After having watched some clips and reading a few reviews, I was really looking forward to watching "The Bible" Series on The History Channel this month. I was really encouraged by some of the interviews that I had seen by it's creators, Mark Burnett and Roma Downey on their reverence for the Bible and their desire to tell the story of the holy scriptures in an authentic way. However, after having watched episodes 1-3, my opinion is decidedly mixed.
- Part 1- I thought the idea of Noah in the ark recounting the story of creation was very effective. I also thought the scene with Abraham and the three angels was largely authentic. Also, I thought the scene of Abraham with the one Angel left behind, who many believe to be the pre-Incarnate Christ, was done well. In the movie, they intersperse Abraham's dialogue with the Angel with scenes from within Sodom. To me this was a creative way of telling the story.
- Part 2 - Probably the most Biblically-based part in this section was the story of the Passover. They told the story of how the Jews were to slaughter lambs and place the blood over the doorposts of their dwellings, thereby instituting the first Passover. This would protect them from the death angel as it passed by.
- Part 3 - I thought the scene with Joshua's encounter with the Commander of the Lord's Army interspersed with scenes from the fall of Jericho largely worked. Later, in the Samson section, the last scene in which Samson pulls down the temple around him was well-done. His mother finding him in the rubble, although not part of scripture, was moving.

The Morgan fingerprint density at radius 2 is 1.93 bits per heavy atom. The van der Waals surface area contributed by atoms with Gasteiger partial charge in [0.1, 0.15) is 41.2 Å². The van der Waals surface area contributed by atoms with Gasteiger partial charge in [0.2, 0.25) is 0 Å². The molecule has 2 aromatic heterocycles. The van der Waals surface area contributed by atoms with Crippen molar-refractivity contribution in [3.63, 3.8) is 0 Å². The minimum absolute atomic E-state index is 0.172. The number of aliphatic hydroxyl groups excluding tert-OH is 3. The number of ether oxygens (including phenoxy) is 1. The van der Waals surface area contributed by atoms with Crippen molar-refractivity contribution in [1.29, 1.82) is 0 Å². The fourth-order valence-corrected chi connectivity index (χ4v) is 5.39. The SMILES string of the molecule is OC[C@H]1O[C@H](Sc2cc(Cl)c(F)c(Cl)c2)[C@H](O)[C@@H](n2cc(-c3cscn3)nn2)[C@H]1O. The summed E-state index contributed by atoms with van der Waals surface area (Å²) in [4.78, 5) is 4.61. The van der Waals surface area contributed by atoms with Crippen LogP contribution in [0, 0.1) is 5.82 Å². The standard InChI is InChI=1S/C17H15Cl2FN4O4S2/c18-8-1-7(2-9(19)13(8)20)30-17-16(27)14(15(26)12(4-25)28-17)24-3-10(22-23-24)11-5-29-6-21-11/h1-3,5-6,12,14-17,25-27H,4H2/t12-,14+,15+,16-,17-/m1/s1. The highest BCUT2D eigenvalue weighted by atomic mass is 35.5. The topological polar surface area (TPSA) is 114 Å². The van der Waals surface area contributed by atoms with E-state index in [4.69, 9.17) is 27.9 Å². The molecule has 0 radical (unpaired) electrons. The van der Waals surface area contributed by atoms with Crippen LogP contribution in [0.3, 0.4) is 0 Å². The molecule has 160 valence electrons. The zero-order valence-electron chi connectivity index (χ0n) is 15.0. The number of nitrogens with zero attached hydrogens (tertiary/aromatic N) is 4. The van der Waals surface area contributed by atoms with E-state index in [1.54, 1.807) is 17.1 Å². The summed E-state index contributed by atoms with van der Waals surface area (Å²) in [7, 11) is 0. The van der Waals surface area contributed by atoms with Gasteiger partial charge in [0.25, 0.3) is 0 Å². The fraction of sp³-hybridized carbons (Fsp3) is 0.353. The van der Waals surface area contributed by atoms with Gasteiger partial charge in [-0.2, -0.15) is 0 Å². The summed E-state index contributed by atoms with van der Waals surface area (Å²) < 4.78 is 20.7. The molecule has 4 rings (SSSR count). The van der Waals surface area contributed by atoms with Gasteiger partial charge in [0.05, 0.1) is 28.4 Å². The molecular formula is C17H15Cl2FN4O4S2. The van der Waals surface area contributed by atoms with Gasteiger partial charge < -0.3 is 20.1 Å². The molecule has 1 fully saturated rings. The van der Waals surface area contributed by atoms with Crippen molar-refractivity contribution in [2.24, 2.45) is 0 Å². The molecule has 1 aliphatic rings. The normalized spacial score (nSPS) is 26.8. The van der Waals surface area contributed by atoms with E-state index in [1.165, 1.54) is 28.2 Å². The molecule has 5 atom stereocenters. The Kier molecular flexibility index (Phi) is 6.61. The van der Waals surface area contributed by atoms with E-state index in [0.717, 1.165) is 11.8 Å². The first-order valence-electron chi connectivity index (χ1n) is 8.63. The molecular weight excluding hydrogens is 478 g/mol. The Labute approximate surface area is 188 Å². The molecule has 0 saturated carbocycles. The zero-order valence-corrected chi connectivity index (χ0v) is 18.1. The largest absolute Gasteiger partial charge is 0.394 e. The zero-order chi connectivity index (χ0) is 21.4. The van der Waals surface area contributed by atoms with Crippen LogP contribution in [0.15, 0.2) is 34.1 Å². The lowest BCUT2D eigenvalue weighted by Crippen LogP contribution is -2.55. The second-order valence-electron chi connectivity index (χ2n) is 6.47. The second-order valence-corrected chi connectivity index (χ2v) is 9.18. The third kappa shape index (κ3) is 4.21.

- Part 4 - To me this was the best section so far. Most people don't know the story of King Saul. By and large, I thought this story was told well. Saul was a man whose started out well, but his pride and his unwillingness to obey God's commands became his downfall. I was pleasantly surprised at how this was summarized in the movie. Although the narrative was compressed, they authentically told of Saul's unwillingness to destroy the Amalekites and his subsequent removal as king. In the David section, I loved the fact that they included little-known details, including the taking of Jerusalem through the water tunnels. The story of David and Bathsheba was well done, including the scene in which Nathan confronts David and the resultant punishment for his behavior.
- Overall - The cinematography is great! The sets largely have an authentic feel and the use of the Moroccan landscape works well. They really did a first-class job in the special effects as well.
- Overall - There were many troubling errors throughout the series. I get that they had to compress the narrative in places. I would give them that mulligan due to time constraints. And I'm not too troubled by a certain amount of artistic license. Even in previous Bible depictions, such as Cecil B. Demille's "The Ten Commandments", there are contrived scenes of what might have happened that don't violate the spirit of the text. However, in some cases, "The Bible" series strays far from the original in important details.
- Part 1-Though much of this section strayed from the Biblical narrative, the Sodom scene was the worst. It seems to me that they tried to make this politically correct. You would never know by watching this scene that Sodom became infamous because of rampant homosexuality. The angels were shown cowering in Lot's house, then later coming out and zapping the townspeople with blindness. In the movie, Lot is kind of heroic in sheltering the angels. In the Book, Lot doesn't show very many admirable characteristics. He hesitates and equivocates and finally is drug out of Sodom by the angels. Also, I never pictured these angels as Ninja warriors as it shows them in the movie. That didn't exactly work!